It can be a worrying time when you have debt collectors contacting you about your debts. Collectors are entitled to chase the money owed to them, but there are restrictions set out by the Fair Debt Collection Practices Act, which governs creditors’ behavior.
These restrictions are there to protect consumers, so if you have outstanding debt, you should know the ways in which the FDCPA protects you.
You can Control What Communication You Have with Collectors
The FDCPA sets out limitations on how often and where debt collectors can contact you. Collectors have been known to use different tactics to harass debtors into paying, and the FDCPA intends to give debtors control over when and where they can be contacted.
It is illegal for debt collectors to:
- Contact you early in the morning, before 8am, and after 9pm in the evening.
- Contact you at work if you’ve asked them not to.
- Contact you without consulting your attorney if you have one.
- Speak about your debt with third parties.
- Keep contacting you if you’ve requested not to be contacted.
In order to assert your communication preferences, you must write to the debt collector, rather than telling them over the phone. You can find templates online that will help you set out your preferences.
You Shouldn’t Be Harassed or Abused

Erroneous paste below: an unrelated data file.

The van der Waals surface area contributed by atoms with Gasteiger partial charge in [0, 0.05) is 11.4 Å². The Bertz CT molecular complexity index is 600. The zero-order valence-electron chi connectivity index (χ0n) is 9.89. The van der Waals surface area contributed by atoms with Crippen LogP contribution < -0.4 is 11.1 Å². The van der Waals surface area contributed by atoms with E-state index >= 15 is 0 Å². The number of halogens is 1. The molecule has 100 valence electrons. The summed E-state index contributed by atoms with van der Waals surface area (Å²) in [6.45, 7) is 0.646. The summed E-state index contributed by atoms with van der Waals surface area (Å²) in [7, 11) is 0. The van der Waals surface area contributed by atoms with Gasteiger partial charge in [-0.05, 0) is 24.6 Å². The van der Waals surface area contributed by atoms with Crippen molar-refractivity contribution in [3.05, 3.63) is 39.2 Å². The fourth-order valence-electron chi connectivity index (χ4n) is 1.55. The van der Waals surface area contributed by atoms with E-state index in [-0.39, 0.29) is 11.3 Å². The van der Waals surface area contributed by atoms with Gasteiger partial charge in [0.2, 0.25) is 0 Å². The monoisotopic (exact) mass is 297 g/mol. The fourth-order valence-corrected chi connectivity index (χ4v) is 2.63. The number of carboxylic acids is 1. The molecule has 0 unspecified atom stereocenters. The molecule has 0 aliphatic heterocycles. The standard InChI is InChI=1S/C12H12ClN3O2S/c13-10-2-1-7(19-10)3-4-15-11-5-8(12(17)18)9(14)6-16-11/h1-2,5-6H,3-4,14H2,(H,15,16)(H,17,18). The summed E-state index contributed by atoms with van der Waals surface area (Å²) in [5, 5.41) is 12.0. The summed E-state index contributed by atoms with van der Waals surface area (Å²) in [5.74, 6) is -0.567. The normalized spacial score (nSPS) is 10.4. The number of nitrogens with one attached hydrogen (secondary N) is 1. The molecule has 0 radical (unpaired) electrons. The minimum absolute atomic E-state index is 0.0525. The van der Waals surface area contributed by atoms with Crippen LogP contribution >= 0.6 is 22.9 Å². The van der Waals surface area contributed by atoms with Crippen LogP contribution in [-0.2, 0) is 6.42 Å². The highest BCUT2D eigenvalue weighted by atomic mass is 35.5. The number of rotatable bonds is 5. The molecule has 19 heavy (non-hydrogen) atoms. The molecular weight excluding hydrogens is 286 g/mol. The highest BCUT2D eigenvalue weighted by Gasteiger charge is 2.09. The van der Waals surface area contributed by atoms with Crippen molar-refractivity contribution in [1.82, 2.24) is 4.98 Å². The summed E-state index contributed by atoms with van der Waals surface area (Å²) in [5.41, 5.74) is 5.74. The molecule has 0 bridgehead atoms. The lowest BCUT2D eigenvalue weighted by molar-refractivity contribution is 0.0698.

Nobody should face being verbally abused or threatened, and the FDCPA protects you from these intimidation tactics. If you have written to the debt collection company, but are still being harassed, you should find an attorney for a consumer protection related lawsuit and seek advice.
Abusive behavior under the FDCPA includes:
- The use of profane language.
- Threats of violence.
- Repeat calls that are designed to annoy you.
- Not identifying as debt collectors.
- Listing your debt for sale to the public.
Debt Collectors Must Not Falsely Represent Themselves
Debt collectors need to make it clear who they are and why they are calling. They should not make false claims, such as stating that they work for a government agency in order to intimidate you into paying your debt.
There are a number of misrepresentations that are explicitly prohibited:
- The size of the debt.
- If it’s past the statute of limitations.
- Repercussions of not paying, such as imprisonment.
- Portraying themselves as government officials.
While debt collectors aren’t allowed to make these claims, they are not under any obligation to answer questions you might have.
Your Debts Must Be Validated
Debt collectors must validate your debt by means of a validation letter that asserts the following:
- How much you owe.
- Who the creditor is that’s seeking payment.
- That the collector will assume the debt is validated unless you challenge it within 30 days.
- If you challenge the debt or request information about the original creditor, the collector must provide that information.
You have the right to know what debt you owe and to whom, and the debt collection company must make this clear to you in writing. If this doesn’t happen, then you should speak to your lawyer to find out what your next steps should be.